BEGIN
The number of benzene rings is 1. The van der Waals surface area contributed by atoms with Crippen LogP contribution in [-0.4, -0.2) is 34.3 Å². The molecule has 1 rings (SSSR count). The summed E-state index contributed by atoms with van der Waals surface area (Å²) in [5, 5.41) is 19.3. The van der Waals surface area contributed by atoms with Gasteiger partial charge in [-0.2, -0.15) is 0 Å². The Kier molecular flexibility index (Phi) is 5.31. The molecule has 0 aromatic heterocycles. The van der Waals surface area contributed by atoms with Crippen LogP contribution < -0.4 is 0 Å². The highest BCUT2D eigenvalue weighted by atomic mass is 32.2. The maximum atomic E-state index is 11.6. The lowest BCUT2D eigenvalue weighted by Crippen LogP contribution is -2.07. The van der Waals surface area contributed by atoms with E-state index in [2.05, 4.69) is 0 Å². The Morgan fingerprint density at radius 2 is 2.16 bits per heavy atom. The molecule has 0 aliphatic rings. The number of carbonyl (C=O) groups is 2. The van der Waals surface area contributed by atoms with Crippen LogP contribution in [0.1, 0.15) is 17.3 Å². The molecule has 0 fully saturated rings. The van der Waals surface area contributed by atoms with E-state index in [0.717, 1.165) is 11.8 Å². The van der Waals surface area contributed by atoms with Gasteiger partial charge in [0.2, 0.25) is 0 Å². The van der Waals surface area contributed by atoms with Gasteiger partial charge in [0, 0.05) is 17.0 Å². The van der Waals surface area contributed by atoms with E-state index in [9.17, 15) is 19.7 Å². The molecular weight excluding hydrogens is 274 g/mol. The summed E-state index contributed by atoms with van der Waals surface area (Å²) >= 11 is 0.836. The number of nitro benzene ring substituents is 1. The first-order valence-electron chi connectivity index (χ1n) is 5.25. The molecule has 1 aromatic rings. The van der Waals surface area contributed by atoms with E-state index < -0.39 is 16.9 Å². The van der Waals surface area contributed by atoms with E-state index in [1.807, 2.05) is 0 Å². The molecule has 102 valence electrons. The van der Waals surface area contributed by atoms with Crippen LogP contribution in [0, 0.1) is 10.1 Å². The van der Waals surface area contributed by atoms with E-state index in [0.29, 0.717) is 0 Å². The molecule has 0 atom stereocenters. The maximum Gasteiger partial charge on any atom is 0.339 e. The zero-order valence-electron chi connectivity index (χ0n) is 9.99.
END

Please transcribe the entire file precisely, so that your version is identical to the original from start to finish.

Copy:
The number of benzene rings is 1. The van der Waals surface area contributed by atoms with Crippen LogP contribution in [-0.4, -0.2) is 34.3 Å². The molecule has 1 rings (SSSR count). The summed E-state index contributed by atoms with van der Waals surface area (Å²) in [5, 5.41) is 19.3. The van der Waals surface area contributed by atoms with Gasteiger partial charge in [-0.2, -0.15) is 0 Å². The Kier molecular flexibility index (Phi) is 5.31. The molecule has 0 aromatic heterocycles. The van der Waals surface area contributed by atoms with Crippen LogP contribution < -0.4 is 0 Å². The highest BCUT2D eigenvalue weighted by atomic mass is 32.2. The maximum atomic E-state index is 11.6. The lowest BCUT2D eigenvalue weighted by Crippen LogP contribution is -2.07. The van der Waals surface area contributed by atoms with E-state index in [2.05, 4.69) is 0 Å². The Morgan fingerprint density at radius 2 is 2.16 bits per heavy atom. The molecule has 0 aliphatic rings. The number of carbonyl (C=O) groups is 2. The van der Waals surface area contributed by atoms with Crippen LogP contribution in [0.1, 0.15) is 17.3 Å². The molecule has 0 fully saturated rings. The van der Waals surface area contributed by atoms with E-state index in [0.717, 1.165) is 11.8 Å². The van der Waals surface area contributed by atoms with Gasteiger partial charge in [0.2, 0.25) is 0 Å². The van der Waals surface area contributed by atoms with Gasteiger partial charge in [0, 0.05) is 17.0 Å². The van der Waals surface area contributed by atoms with E-state index in [9.17, 15) is 19.7 Å². The molecular weight excluding hydrogens is 274 g/mol. The summed E-state index contributed by atoms with van der Waals surface area (Å²) >= 11 is 0.836. The number of nitro benzene ring substituents is 1. The first-order valence-electron chi connectivity index (χ1n) is 5.25. The molecule has 1 aromatic rings. The van der Waals surface area contributed by atoms with E-state index < -0.39 is 16.9 Å². The van der Waals surface area contributed by atoms with E-state index in [1.807, 2.05) is 0 Å². The molecule has 102 valence electrons. The van der Waals surface area contributed by atoms with Crippen LogP contribution in [0, 0.1) is 10.1 Å². The van der Waals surface area contributed by atoms with E-state index in [0.29, 0.717) is 0 Å². The molecule has 0 atom stereocenters. The maximum Gasteiger partial charge on any atom is 0.339 e. The zero-order valence-electron chi connectivity index (χ0n) is 9.99.